The next track, Quittance and apparently the start of third section (although I think of “Plenitude” as the start of the third part and “Limbo” as the bridge) has a very passionate start, showing a man at the edge of despair, realising everything he has worked for is not what he wanted to achieve. This song is very reflective and despite the mostly unyielding 8-string heaviness, it still has the feel of the more ambient sides of the album, as if the nature of the lyrics desensitizes you to the heavier undertones. Much like the song “Bleed” by Meshuggah, at points, Februus is so consistently heavy, you fail to notice it and look towards the subtleties which is a real triumph because they just happen to be mind-blowing with due attention paid. The next track, “Limbo”, is another synthy instrumental much like “Exmersion” or the entirety of the second CD in the extended edition. Many people will not appreciate it, but those who take time to listen carefully will appreciate the careful attention put into creating the atmosphere. The next song, “Plenitude” has an interesting tribal drums intro, some will be divided on how well this is carried off but that will all be forgotten the moment the song kicks off with what the intro is hinting towards, the rest of the song is an emotive tour de force of pummelling rhythms, powerful and complex guitar work and vocals. It takes a brief moment to give you a breather at around 4 and a half minutes before plunging you into the depths of Februus and taking you to new ethereal highs with one of the most stunning climaxes in the album, a crushing section using the rhythms from the intro, taking a brief moment for a beautiful pre-ending and then finishing you off with a final kick that sounds a lot like the intro to “Traces” by Vildhjarta. The final song of the album, the aptly named “Finale”, is anything anyone could’ve ever hoped for. It pulls you into realms of euphoria and a constant wall of sound through a circling sequence of chords that you never seem to quite grasp, but that sounds better and better each time they come round. Slowly fading out into Uneven Structure’s trademark synth ambience once again as you exit the world of Februus. It’s a perfect ending to an astonishing album and all you really want as soon as the drone leaves you, is to start again for another round.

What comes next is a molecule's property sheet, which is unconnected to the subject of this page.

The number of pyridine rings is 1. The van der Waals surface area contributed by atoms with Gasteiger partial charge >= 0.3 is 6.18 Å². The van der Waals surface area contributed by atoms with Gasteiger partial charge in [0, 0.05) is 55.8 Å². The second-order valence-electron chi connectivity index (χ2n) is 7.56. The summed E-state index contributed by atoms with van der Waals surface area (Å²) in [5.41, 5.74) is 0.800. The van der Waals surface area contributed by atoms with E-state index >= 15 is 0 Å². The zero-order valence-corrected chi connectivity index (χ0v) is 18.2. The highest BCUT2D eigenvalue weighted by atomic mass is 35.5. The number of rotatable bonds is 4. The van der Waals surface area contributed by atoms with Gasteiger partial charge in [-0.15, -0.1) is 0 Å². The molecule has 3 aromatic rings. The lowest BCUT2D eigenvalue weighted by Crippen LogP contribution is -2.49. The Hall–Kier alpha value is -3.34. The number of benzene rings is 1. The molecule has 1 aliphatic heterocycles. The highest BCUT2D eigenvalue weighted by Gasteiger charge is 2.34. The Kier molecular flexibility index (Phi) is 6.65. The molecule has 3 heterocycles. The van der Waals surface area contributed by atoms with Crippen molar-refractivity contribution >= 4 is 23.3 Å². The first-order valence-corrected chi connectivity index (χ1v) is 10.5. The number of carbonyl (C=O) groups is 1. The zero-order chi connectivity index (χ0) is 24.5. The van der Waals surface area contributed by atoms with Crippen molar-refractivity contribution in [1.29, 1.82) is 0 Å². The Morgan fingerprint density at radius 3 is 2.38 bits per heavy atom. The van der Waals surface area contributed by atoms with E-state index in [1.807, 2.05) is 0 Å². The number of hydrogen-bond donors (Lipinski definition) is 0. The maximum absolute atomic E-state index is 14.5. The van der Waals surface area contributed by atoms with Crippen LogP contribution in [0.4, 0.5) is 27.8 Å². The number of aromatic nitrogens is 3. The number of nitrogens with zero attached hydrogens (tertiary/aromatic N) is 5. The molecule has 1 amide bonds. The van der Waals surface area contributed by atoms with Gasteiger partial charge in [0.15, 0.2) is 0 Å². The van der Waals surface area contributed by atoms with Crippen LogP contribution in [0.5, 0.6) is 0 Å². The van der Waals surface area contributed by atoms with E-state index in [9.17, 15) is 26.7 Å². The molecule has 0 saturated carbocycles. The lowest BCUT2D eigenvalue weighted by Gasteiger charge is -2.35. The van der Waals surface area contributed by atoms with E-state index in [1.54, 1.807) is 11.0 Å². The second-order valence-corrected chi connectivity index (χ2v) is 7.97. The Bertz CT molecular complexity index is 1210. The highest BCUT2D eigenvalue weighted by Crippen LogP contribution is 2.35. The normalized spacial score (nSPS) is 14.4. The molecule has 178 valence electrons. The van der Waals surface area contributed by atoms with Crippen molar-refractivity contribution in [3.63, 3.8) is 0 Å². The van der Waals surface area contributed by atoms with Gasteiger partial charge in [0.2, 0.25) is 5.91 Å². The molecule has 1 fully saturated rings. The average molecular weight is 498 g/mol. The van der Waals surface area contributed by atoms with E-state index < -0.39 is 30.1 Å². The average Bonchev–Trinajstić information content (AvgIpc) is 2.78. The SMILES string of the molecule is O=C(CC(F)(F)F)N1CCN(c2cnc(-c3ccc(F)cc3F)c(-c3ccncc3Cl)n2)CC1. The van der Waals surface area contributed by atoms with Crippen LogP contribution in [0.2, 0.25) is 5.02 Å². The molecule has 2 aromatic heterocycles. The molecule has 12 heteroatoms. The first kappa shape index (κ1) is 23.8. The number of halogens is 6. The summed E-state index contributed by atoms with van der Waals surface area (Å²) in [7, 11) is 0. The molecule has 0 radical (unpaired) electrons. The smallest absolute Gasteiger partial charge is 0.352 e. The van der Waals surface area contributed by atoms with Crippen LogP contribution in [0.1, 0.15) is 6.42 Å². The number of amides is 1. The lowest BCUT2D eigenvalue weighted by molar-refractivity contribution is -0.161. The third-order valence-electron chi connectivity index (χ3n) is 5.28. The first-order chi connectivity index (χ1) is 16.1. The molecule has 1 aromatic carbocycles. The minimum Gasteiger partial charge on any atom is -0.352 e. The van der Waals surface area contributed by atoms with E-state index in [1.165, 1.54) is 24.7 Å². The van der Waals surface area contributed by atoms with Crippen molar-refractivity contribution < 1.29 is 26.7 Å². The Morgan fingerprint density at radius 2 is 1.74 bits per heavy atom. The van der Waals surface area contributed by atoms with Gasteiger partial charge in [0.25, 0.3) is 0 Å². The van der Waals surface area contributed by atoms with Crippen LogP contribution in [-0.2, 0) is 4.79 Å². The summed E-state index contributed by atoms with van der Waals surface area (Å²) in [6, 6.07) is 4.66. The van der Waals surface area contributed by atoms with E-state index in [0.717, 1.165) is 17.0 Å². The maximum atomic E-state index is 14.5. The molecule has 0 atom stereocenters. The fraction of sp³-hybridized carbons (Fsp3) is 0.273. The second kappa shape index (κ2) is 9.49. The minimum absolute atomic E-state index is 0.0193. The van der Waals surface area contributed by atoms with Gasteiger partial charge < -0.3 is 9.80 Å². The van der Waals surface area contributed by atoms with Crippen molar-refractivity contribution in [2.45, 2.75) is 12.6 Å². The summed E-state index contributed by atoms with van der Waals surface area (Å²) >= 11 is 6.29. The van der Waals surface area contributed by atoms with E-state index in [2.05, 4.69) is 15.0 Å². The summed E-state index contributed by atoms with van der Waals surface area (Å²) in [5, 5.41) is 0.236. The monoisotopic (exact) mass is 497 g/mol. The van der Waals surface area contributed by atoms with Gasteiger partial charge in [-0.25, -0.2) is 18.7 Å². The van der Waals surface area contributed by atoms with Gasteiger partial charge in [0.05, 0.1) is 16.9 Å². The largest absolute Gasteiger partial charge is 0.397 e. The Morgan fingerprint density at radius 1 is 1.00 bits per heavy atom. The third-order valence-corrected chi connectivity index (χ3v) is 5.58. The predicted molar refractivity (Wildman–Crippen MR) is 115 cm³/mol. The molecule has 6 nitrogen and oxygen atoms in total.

Februus is not the most accessible album ever made, but anyone with patience, a penchant for prog metal and a free hour on their hands will absolutely love this album. It has to be taken as a whole in order to really appreciate it but if you want a taste, the songs “Frost” or “Buds” are good indicators of what the album is about. It’s not one of those albums that you have to leave to grow on you either. As soon as you hear it, I can almost guarantee you will fall in love with it. It’s just that good.
I can’t believe he didn’t say THALL once in this whole review?! That takes some serious willpower. I wanna say it like 100 times right now. But i shall not. Thall. Godammit.
This album is one of my favourite albums of last year – it is very hard hitting at the same time as being beautiful and even melancholic at times. The musicianship is unbelievable, with epic grooves slicing through the ambience and passages of smooth imagery, providing the transition between themes and ideas. Being French, it also means Europe can grab another point on the way to Djent Mastery! ‘Merica, you guys may have Periphery, Animals as Leaders and Born of Osiris, but we have Uneven Structure, Vildhjarta and…. oh yeah, MESHUGGAH!
But yeah its not a competition to see what continent has the most djentacity. Is it?